Tuesday, April 14, 2009
The entire boathouse traveled again last week and ran into some tough racing in uniformly miserable conditions in Boston and Derby. Race recaps are below a preview of this weekend's action.
The HEAVYWEIGHTS will be home for the Bill Cup against #14 Boston University and Rutgers. Racing starts at 12:00pm. Please park at the Rugby Fieldhouse parking lot and use the free shuttle to get to and from the viewing area at the Chieftain.
The WOMEN travel to Syracuse to compete for the O'Leary Cup against Syracuse and Radcliffe. Racing starts at 8am.
The LIGHTWEIGHTS have a busy weekend, facing off against Yale for the Durand Cup in Derby, CT at 8am on Saturday before coming home to race for the Subin Bowl against Columbia at 9:40 on Sunday. Please park at the Rugby Fieldhouse parking lot and use the free shuttle to get to and from the viewing area at the Chieftain
"MIT hosted the Dartmouth and Harvard lights in a blustery Biglin Bowl regatta this weekend. Dartmouth came to Boston holders of the Biglin Bowl after defeating the Harvard and MIT varsities by .05 and15 seconds, respectfully, in 2008.
This year Dartmouth snagged a 7 seat lead off the line in the Varsity race but were reeled back by Harvard and MIT in the 1st 500m. The Big Green struggled to match the faster pace of the Crimson and held off a charging MIT over the second thousand meters eventually losing to Harvard by 12 seconds and defeating MIT by .6 of a second.
The 2nd Varsity eight and 3rd Varsity four races were both similar; Harvard jumped out off the starting line and never looked back, eventually taking the 2nd Varsity by 7.2 seconds and the 3rd Varsity four easily.
The Big Green's best performance was the first frosh eight. Dartmouth lead Harvard for 1200m then succumbed to a powerful Harvard sprint, finishing 5.3 seconds behind the Crimson and 11.5 seconds ahead of MIT.
Disappointed, the lights returned back to Hanover prepared to put in a strong week of revamping in preparation for Yale and Columbia this weekend." -Head Coach Steve Perry
"It's impossible to ignore the hype about Yale this year. We know they top every coaches' poll. We know they've got monster ergs and they're seeking a third national title. And we know that none of that matters when the starting flag drops. The 1V set out to prove they could hang with the big dogs. We planned to "front load" the race and fight to hold contact with Yale as long as possible. BU fell back by the 500m mark, and we managed to hold onto Yale until 1300m down. We scrambled as the course got rougher but managed to make up a few seats before the finish. No one has been this close to Yale yet, and it wasn't even a clean race for us. This was a huge confidence boost for the 1V; they realize they have legitimate speed and room to get faster.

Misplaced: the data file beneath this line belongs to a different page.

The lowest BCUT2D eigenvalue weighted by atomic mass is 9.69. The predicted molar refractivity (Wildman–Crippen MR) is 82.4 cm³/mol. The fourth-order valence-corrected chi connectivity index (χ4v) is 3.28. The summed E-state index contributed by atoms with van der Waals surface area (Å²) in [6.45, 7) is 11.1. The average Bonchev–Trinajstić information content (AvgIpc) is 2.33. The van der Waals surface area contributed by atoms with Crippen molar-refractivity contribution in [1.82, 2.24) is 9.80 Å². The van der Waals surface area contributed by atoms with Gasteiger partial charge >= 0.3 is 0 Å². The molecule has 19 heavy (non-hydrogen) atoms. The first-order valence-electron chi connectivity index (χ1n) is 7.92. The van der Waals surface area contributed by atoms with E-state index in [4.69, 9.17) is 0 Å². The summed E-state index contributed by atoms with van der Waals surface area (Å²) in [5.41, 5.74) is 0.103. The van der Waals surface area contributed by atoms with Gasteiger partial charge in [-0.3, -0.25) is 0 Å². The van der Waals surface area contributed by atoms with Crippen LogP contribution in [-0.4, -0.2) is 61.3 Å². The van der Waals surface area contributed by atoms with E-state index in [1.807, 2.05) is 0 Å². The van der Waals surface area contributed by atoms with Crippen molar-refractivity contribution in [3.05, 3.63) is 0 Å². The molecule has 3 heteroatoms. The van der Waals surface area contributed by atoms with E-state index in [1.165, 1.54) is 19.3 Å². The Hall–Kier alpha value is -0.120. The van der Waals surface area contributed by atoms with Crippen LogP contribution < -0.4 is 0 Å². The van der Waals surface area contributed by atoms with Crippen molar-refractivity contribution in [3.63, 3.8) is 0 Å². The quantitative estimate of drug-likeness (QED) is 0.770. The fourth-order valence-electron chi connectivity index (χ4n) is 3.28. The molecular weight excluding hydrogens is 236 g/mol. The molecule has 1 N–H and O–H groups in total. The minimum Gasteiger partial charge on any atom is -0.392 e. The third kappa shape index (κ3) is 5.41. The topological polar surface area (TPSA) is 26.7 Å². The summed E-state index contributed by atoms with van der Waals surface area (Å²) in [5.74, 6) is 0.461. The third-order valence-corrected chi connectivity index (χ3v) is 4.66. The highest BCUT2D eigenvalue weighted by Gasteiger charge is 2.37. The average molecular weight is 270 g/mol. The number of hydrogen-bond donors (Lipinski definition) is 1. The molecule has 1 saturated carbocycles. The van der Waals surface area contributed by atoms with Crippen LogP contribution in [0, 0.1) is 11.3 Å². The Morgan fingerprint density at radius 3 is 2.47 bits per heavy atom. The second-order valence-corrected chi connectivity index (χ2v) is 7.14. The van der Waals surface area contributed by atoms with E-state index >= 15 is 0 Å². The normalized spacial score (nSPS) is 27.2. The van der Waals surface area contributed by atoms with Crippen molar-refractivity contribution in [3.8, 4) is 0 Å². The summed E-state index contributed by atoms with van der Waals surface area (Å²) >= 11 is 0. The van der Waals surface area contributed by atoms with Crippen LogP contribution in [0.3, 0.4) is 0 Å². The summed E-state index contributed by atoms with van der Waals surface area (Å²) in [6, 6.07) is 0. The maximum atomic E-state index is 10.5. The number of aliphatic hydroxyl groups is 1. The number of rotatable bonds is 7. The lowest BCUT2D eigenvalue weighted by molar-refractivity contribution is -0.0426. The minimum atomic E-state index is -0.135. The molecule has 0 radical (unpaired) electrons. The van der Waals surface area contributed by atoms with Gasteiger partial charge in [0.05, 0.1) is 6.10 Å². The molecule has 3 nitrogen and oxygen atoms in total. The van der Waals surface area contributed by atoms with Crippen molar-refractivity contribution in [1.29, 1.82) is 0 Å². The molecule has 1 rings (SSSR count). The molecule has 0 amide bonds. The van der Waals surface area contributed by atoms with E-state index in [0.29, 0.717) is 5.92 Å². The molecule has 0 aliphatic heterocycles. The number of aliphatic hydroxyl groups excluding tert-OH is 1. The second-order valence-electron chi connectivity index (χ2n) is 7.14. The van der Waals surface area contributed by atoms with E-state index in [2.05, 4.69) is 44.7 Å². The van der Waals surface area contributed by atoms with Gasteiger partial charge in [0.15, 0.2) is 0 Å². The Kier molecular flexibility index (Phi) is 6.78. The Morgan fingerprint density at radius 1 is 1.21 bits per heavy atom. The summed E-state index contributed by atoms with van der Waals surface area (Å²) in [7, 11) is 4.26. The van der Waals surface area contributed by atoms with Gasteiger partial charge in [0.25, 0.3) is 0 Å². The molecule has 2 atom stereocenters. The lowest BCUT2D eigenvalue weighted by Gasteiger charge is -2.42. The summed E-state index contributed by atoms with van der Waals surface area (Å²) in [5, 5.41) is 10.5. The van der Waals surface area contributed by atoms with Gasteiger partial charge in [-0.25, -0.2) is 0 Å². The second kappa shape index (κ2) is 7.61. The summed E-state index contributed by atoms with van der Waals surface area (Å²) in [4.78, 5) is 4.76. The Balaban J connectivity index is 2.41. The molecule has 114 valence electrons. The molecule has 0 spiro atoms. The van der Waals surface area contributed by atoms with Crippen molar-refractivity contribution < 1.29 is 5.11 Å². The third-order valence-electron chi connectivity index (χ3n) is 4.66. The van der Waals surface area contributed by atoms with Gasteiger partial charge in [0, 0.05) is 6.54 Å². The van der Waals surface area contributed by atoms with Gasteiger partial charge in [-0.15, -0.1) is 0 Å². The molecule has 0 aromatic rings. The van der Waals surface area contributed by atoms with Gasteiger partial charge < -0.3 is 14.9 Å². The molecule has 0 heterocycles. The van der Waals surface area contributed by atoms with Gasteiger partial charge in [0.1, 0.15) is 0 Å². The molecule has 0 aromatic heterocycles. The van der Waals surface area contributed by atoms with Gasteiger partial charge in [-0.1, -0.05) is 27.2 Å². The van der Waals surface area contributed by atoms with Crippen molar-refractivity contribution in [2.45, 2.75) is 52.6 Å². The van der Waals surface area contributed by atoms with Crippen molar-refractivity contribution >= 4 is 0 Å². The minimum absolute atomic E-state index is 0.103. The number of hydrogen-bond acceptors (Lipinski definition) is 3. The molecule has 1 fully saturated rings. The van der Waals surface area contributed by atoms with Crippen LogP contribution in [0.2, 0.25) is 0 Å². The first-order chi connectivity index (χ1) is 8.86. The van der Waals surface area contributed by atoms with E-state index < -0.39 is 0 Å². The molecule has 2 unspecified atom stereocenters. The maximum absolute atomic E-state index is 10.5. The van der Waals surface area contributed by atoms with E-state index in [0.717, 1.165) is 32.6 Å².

The 2V, 3V, and 1N had a harder time. All three crews started aggressively but couldn't match Yale's speed in the second thousand. We've got the 1V lineup close to right, which should allow our coaches more time to develop the lower boats and open up selection again. Since we can only qualify for the NCAAs as a full team this year, (the at-large 1V bids no longer exist), we'll need three speedy crews to get Dartmouth to the championship."-Head Coach Wendy Levash
"I'm amazed at how far we've come in less than a month. We really see the weekly stadium runs, intense lifting, and winter erg work paying off. I'm getting more and more confident that this team will make a mark on the league this season!
Also, a big shout out to the parents and alums who stationed themselves on the Mass Ave bridge to cheer us on this weekend! Nasty weather can make racing in Boston tough in the early spring, but hearing enthusiastic fans on that bridge as we take our big move at the 1000 is my favorite part of the race. Thank you!"-Captain Kate Harney '09
"We're on the right track, and we know what we need to work on. Saturday's racing at #12 Yale proved that much, at least. In calm but rainy conditions, a new varsity lineup looked to bring the Olympic Axe to Hanover for the first time. After the first 40 strokes, our chances looked slim, as Yale took more than a length. But as the crews headed into the turn (we had the outside) down by open water, we noticed that Yale wasn't moving, and they really hadn't moved much since the first 40 strokes.
As the guys made the turn, they started moving on the Yale crew from the outside. Yale responded when the course straightened, but so did the guys, putting their bowball level with Yale's stern and then slowly but surely moving on the Yale shell. Yale countered with a lot of shouting and fanfare over the next 500, but they couldn't shake our guys. With 500 left, the guys had pushed their bowball to Yale's 5 seat. With 400 to go it may have been on Yale's 3 seat. In the last 350 or 400, Yale was finally able to push back, eventually winning by 2.5 seconds. The freshman had a similar race that produced an identical 2.5-second margin, while the second and third varsity were 10 and 20 seconds back, respectively.
It's dangerous to be anything but disappointed with any loss, and the guys were crushed after the races. But we'll take confidence from the fact that we matched or exceeded Yale's base speed all the way down the course in the varsity race, were right on their frosh the entire time, and were much closer in the lower boats than past years. It's a sign of how far the program has come in just a few years and a testament to the juniors and seniors.
Topher, Wendy, and Steve